Chafee focuses on foreign policy in Dem primary competition

Updated

Momentum may be building on the left for Hillary Clinton and Bernie Sanders, but the Democratic field in the race for the nomination isn’t over yet. 

“The other candidates…have to keep plugging away,” former Rhode Island governor and presidential hopeful Lincoln Chafee told Andrea Mitchell Tuesday. 

His biggest challenge? Fundraising, he said. After announcing his candidacy on June 3, the former governor has struggled with fundraising, picking up only $30,000 in his first quarter as a candidate–low number he says could partially be because of Clinton. “She’s locked up a lot of the fundraising,” Chafee said, adding that Sanders had a lot of grass roots support too.

But how does Chafee plan to distinguish himself from Clinton and Sanders? 

Chafee, a former member of the Senate Foreign Relations Committee, told Mitchell that he differed with Clinton on foreign policy, calling her vote for the Iraq War as a senator a “colossal mistake” and her tenure as Secretary of State “hawkish.”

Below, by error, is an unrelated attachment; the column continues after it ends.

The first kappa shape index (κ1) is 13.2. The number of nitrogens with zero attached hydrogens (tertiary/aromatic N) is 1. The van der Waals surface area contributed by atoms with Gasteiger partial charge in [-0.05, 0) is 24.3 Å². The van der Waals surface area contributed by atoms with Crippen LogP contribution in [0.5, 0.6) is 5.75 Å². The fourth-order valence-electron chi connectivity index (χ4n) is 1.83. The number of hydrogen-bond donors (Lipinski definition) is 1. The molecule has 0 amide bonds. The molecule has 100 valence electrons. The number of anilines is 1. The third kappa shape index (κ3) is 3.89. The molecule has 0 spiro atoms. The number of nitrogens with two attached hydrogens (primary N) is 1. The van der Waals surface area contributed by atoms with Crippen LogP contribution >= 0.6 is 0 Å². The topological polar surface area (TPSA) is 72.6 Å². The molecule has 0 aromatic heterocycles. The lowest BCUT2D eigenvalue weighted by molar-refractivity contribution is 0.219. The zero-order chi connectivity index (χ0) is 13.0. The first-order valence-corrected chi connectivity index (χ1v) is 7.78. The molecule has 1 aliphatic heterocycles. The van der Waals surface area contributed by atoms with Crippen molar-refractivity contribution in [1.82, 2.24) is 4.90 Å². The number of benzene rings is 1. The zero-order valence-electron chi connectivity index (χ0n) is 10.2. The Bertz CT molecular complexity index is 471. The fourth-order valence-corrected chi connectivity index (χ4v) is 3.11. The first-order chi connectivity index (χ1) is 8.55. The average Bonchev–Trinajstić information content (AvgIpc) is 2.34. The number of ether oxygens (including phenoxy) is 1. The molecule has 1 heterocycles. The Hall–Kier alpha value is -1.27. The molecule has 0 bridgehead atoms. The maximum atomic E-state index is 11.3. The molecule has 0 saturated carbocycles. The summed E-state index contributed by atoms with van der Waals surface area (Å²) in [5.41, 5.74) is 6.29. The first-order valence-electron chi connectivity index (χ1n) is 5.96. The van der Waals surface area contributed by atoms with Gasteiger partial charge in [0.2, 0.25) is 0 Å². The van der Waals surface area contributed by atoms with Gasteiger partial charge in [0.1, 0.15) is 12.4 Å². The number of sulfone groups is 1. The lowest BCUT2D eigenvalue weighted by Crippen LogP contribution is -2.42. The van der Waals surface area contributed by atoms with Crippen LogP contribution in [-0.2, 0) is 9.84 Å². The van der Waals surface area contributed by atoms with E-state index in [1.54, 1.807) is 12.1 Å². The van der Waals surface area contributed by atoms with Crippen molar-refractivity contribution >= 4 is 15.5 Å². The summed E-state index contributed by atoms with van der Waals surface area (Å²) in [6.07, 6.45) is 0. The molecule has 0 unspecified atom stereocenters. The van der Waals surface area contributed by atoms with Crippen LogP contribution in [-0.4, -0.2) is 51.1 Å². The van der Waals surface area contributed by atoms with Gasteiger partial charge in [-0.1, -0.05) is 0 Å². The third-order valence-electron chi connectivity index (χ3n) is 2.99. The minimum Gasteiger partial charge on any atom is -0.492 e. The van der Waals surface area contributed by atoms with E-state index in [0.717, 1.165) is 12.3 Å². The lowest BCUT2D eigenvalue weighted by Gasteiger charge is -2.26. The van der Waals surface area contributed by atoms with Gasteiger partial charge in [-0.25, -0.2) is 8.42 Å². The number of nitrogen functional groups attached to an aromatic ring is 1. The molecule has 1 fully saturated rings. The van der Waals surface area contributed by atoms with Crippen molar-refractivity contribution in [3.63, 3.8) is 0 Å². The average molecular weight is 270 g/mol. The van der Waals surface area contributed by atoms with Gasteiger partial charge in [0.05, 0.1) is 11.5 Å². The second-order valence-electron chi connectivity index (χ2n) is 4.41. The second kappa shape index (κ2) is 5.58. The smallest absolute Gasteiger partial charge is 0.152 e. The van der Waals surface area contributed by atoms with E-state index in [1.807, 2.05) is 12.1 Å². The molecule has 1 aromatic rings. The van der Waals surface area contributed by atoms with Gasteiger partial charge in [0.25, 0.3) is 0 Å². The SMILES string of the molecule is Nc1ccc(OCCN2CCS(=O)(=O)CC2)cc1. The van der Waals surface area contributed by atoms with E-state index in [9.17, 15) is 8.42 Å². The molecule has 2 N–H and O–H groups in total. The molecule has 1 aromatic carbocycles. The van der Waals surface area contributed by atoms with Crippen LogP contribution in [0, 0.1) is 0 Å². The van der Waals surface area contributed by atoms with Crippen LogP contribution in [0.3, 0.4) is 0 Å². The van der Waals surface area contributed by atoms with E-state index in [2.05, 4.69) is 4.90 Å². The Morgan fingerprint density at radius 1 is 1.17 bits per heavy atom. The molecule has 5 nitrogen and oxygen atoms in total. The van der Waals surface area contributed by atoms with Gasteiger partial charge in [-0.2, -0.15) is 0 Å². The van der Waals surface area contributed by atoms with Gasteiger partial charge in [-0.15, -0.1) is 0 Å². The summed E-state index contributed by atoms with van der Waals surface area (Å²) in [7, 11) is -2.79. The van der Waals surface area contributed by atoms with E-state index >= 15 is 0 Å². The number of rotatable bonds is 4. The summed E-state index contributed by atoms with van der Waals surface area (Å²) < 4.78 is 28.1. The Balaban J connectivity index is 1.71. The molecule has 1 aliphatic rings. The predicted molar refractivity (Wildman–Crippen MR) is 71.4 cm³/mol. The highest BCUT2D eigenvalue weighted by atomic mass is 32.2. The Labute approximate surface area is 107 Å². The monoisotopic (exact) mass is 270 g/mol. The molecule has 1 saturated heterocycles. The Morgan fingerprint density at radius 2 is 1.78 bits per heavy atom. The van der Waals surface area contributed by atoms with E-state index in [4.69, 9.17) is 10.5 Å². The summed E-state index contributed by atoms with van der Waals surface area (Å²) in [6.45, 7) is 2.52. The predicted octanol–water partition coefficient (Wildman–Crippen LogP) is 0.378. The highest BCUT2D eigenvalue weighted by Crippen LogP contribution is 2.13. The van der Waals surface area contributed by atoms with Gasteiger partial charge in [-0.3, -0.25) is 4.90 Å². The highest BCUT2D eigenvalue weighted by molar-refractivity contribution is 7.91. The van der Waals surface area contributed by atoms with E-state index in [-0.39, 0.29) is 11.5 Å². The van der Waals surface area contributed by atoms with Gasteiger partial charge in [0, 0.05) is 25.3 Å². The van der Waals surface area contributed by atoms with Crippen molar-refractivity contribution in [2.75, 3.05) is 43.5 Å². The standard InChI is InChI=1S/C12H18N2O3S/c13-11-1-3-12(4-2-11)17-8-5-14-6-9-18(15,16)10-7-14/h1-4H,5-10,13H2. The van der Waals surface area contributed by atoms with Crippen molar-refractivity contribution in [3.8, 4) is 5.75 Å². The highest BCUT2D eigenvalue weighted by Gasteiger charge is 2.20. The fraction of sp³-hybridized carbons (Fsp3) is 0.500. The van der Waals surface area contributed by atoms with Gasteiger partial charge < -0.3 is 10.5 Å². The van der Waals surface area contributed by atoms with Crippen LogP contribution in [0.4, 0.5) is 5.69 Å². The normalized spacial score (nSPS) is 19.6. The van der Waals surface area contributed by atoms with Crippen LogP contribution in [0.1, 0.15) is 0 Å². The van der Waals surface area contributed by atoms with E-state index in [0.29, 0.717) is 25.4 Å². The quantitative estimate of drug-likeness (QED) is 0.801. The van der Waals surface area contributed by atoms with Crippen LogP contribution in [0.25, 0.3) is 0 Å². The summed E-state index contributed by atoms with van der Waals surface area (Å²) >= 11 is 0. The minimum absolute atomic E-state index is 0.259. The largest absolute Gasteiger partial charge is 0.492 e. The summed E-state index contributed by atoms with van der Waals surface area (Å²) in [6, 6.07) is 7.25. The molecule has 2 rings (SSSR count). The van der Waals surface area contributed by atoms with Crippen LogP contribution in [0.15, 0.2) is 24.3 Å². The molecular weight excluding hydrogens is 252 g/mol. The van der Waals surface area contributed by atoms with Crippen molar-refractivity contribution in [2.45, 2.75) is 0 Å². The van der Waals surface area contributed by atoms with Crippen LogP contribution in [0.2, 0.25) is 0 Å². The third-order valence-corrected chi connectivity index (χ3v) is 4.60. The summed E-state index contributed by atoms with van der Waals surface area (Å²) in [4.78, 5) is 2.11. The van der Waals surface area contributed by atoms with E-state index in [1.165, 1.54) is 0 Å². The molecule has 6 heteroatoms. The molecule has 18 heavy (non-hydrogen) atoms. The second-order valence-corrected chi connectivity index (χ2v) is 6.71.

“It’s a different America than I want to see,” Chafee said. “I want to see us working with our allies, making more friends, more alliances.”

Chafee also used his foreign policy credentials to draw contrast with Sanders. “He isn’t talking about international issues. I’ve never heard him talk a bit about anything that’s international,” he said.

Chafee adds that his policies and willingness to talk about international issues will highlight his candidacy. “I’m talking about the international issues and how we fit in around the world.”

But even with his past experience, the former governor’s poll numbers remain low. A recent Monmouth University Poll showed Chafee in last place behind his four opponents.  

Chafee remains determined to pursue his campaign for his children and future generations. “I have three children and I care about the future for our children and grandchildren,” he said. 

“Luck always helps,” he added, smiling.

Lincoln Chafee

Chafee focuses on foreign policy in Dem primary competition

Updated